The GIF Room :: Ruck Harder

The route to beating South Africa is to convince their forwards that giving the ball to their backs is the best option on any given phase.

Once you do that, they are incrementally less likely to score against a line speed defence due to a number of factors – decision making and passing standards chief amongst them. The key is to prevent their forwards getting decisive linebreaks and flooding the areas around the ruck with narrow, heavy runners.

I have a number of examples of this very play – forwards going around the fringe and up the middle of the ruck – from South Africa’s Rugby Championship campaign.

Sometimes it’s based on a break (like the very first GIF) but mostly they did this with a bunch of forwards supposedly there to resource the ruck and then attacking heavy when the fringe defence switches off.

When it works, they get that clean stride over the gainline and could offload narrow to the heavy support runners (formerly ruck resourcers) and make good ground. As an attacking gimmick, this is one of the most efficient out there. The ball never has to travel farther than a metre or two in the air and, if successful, you get a straight run at the posts with open field and your buddies screaming for the ball either side.

Yet on Saturday, the Springboks couldn’t get the same option going at all. Why was that? Let’s have a look.

Planning & Detail

I imagine that this aspect of South Africa’s forward play was well scouted in advance. In the close loss to the All Blacks in October – the Springboks best performance in the last two years, for my money – the South African pack threw 8 offloads. Against Australia at home they managed 11 offloads. The vast majority of these offloads were in the narrow channels around the ruck after a tight linebreak had been secured.

Against Ireland, they only managed one offload. Total.

Ireland shut down the Springbok offloading game by recognising their preferred areas of attack and then adjusting their ruck placement accordingly.

Look at this GIF here as a direct example;

The Beast carries hard into Stander and makes some ground as four South African forwards congeal around the end ruck. If you’ve watched South Africa previously, you’ll know that this is a prime spot for them to break around the ruck.

But look at Ireland’s line – they hold their depth half a metre back and closer to the middle of the ruck than traditional pillars. The key men to watch are O’Brien, Best and Henderson. Look at how they float in position to cut off the possibility of a tight run around the fringe.

Again, look here – Toner and O’Brien set the distance and keep a central position. The central position blocks the path up the middle and the distance gives them time to see the break, if and when it occurs.

South Africa can sense that the run up the middle isn’t there, and go wide. This is what we want.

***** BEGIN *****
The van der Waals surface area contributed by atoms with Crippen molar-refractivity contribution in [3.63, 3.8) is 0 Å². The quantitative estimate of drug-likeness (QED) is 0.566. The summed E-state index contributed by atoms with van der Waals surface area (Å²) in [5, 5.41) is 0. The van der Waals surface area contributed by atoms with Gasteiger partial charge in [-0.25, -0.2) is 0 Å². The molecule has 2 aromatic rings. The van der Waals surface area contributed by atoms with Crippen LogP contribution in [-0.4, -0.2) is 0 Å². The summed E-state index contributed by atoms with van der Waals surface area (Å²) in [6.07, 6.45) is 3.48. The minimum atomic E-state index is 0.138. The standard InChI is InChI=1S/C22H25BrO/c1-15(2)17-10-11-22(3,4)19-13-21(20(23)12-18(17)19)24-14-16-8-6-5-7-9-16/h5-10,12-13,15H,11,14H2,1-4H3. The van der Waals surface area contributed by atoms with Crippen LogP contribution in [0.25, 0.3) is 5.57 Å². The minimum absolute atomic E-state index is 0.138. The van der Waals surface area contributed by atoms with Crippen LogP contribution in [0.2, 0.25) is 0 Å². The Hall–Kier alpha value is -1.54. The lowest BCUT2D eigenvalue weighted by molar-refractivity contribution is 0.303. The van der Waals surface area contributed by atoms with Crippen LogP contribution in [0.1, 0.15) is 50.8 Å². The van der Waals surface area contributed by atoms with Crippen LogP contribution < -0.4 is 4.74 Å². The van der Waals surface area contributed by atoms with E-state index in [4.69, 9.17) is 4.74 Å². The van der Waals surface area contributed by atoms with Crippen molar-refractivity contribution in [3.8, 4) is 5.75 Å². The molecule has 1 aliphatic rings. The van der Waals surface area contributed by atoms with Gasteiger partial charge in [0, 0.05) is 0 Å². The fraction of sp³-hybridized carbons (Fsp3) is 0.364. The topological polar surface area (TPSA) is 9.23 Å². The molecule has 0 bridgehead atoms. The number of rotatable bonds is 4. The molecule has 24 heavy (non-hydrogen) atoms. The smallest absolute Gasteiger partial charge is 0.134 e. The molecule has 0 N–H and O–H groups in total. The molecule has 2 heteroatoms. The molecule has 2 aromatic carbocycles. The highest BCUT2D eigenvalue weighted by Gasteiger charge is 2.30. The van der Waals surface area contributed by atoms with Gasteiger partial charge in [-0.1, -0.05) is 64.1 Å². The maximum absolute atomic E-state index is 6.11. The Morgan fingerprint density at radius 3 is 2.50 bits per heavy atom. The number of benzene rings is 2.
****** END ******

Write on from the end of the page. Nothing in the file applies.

We slow the tackle, make the pocket around the ruck messy and then watch O’Brien wiping across the fringe – he’s assessing where the Springbok forwards are going (to the right of ruck) and going where the danger is. The distance from the ruck gives him time to spot the danger and react.

Even here, on a surge ball post turnover, we keep the same scheme – distance, spacing and a man cycling across the middle. When the Boks break here through Marx, you can see Henderson reacting immediately and stopping the momentum dead.

If Henderson tried to plant himself flatter to the ruck here, he’d be more vulnerable to getting beaten. Where he stands, all the action is happening in front of him in that sweet spot that gives him time to spot, time to react but short enough distance that he can make the hit.

We would stick to this pattern throughout the game and it took away a key Springbok weapon.

O’Brien in the middle, challenging and guarding. Healy further back than a traditional pillar – Aki watching the break option.

On this one, you can see Best and Henderson closely guarding the side of the ruck where South Africa are still on their feet (look Henderson react to Kolisi’s guard position).

Even on turnover ball, we attacked the ruck and then stepped well back from it, only relaxing when the Springbok cleanout goes off their feet and out of the phase.

This ruck philosophy gave Ireland a key weapon to defanging the South African pack and forced them into wider patterns where their skills would let them down time and time again. That extra spacing also gave us some great looks at stealing the ball on the floor as the Springboks surged away from their ruck support. All in all, a good day out for Andy Farrell.

You couldn’t use this particular philosophy against a team with quicker forwards or against a side who’s ability with ball in hand surpasses the Springboks at this point in time.

Another win for the video room.